GJEILO: The Ground. Serenity. Ubi Caritas. Dark Night of the
Soul. The Spheres. Tota pulchra es. Prelude: Exsulte. Jubilate.
Phoenix, Agnus Dei. Unicornis captivatur. Evening Prayer.
BRAHMS: Symphony No. 2 in D, Op. 73. Tragic Overture, Op. 81
MASSENET: Don Quichotte
Norwegian composer Ola Gjeilo (pronounced Yay-lo) was born in 1978. Moving to the United States in 2001, he studied at Juilliard and now makes his home in Phoenix. He is best known for his choral music, featured on this superb Chandos disk. The program includes Phoenix, a setting of the Agnus Dei, dedicated to the Phoenix Chorale and their conductor, Charles Bruffy. Other music supposedly was inspired by Norway's spectacular Northern Lights. Some songs feature instrumental solists and the Harrington String Quartet. The music is wonderful, the performances could not be bettered. Engineering richly captures the choral textures. If you enjoy choral singing and unusual repertory, don't miss this!
Early last year this site unenthusiastically mentioned Simone Young's recording of Symphony No. 1 of Brahms (REVIEW). Now we have the same forces in the same composer's Symphony No. 2. While Symphony No. 1 was sluggish, Young keeps Symphony No. 2 moving energetically resulting in a less than idyllic reading. Symphony No. 1 had no filler; this issue does—the Tragic Overture, but even with this, playing time is less than an hour.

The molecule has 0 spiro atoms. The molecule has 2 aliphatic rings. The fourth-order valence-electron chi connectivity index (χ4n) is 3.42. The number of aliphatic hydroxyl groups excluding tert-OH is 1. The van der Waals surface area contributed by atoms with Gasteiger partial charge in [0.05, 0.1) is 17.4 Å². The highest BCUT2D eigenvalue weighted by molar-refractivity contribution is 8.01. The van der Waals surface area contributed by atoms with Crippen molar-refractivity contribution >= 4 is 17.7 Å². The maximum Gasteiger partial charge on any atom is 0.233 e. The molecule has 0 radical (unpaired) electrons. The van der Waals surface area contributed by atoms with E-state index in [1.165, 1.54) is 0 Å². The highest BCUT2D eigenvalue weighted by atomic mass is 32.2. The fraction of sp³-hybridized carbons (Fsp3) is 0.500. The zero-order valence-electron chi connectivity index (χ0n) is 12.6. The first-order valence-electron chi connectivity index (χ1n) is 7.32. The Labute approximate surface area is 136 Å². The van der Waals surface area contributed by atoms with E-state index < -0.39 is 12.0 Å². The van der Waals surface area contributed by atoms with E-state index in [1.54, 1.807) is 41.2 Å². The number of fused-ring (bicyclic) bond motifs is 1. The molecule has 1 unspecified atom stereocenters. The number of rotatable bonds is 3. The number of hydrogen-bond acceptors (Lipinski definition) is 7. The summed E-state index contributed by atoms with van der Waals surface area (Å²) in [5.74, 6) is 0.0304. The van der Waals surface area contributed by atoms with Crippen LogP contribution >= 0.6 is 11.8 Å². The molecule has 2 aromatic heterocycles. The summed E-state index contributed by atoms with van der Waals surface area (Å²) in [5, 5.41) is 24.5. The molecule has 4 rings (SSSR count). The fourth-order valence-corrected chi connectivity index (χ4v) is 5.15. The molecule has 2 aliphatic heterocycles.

Don Quichotte was Massenet's last successful opera, completed in 1910, composed with the great Russian bass Feodor Chaliapin in mind. Over the years, leading basses have assumed the role of the errant knight, including Boris Christoff, Nicolai Ghiaurov and José Van Dam; recordings are available by each of them. Massenet, 67 at the time, was in love with Lucy Arbell who sang Dulcinée at the premiere, an ill-fated one-way romance; the composer died two years later. This new recording was made in May 2011 during concert performances in the Concert Hall of the Mariinsky Theatre. The cast is uniformly strong, with Ferruccio Furlanetto, today's leading Quichotte, in fine form. Gergiev leads a dynamic performance, and the brilliant Spanish sections are particularly effective. Unfortunately, recorded sound is clear but excessively resonant, with singers far too distant, rather odd for a concert performance. This is a deluxe presentation with complete libretto in French and English.
R.E.B. (March 2012)